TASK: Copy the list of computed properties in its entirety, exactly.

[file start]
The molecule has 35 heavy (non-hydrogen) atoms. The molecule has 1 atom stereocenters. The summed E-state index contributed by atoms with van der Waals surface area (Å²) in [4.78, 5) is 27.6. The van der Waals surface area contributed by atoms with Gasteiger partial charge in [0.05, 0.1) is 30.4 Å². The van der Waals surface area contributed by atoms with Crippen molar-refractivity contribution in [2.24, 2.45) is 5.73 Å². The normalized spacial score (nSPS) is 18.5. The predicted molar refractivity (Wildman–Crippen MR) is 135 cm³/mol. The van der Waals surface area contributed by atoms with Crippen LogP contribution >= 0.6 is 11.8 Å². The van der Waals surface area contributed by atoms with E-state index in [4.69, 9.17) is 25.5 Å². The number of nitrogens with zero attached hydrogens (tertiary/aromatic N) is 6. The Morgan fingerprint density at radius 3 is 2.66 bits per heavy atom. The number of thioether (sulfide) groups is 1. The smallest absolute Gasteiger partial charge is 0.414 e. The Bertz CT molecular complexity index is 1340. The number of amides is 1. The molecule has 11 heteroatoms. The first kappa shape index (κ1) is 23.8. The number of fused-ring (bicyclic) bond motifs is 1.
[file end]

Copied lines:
The molecule has 35 heavy (non-hydrogen) atoms. The molecule has 1 atom stereocenters. The summed E-state index contributed by atoms with van der Waals surface area (Å²) in [4.78, 5) is 27.6. The van der Waals surface area contributed by atoms with Gasteiger partial charge in [0.05, 0.1) is 30.4 Å². The van der Waals surface area contributed by atoms with Crippen molar-refractivity contribution in [2.24, 2.45) is 5.73 Å². The normalized spacial score (nSPS) is 18.5. The predicted molar refractivity (Wildman–Crippen MR) is 135 cm³/mol. The van der Waals surface area contributed by atoms with Crippen LogP contribution >= 0.6 is 11.8 Å². The van der Waals surface area contributed by atoms with E-state index in [4.69, 9.17) is 25.5 Å². The number of nitrogens with zero attached hydrogens (tertiary/aromatic N) is 6. The Morgan fingerprint density at radius 3 is 2.66 bits per heavy atom. The number of thioether (sulfide) groups is 1. The smallest absolute Gasteiger partial charge is 0.414 e. The Bertz CT molecular complexity index is 1340. The number of amides is 1. The molecule has 11 heteroatoms. The first kappa shape index (κ1) is 23.8. The number of fused-ring (bicyclic) bond motifs is 1.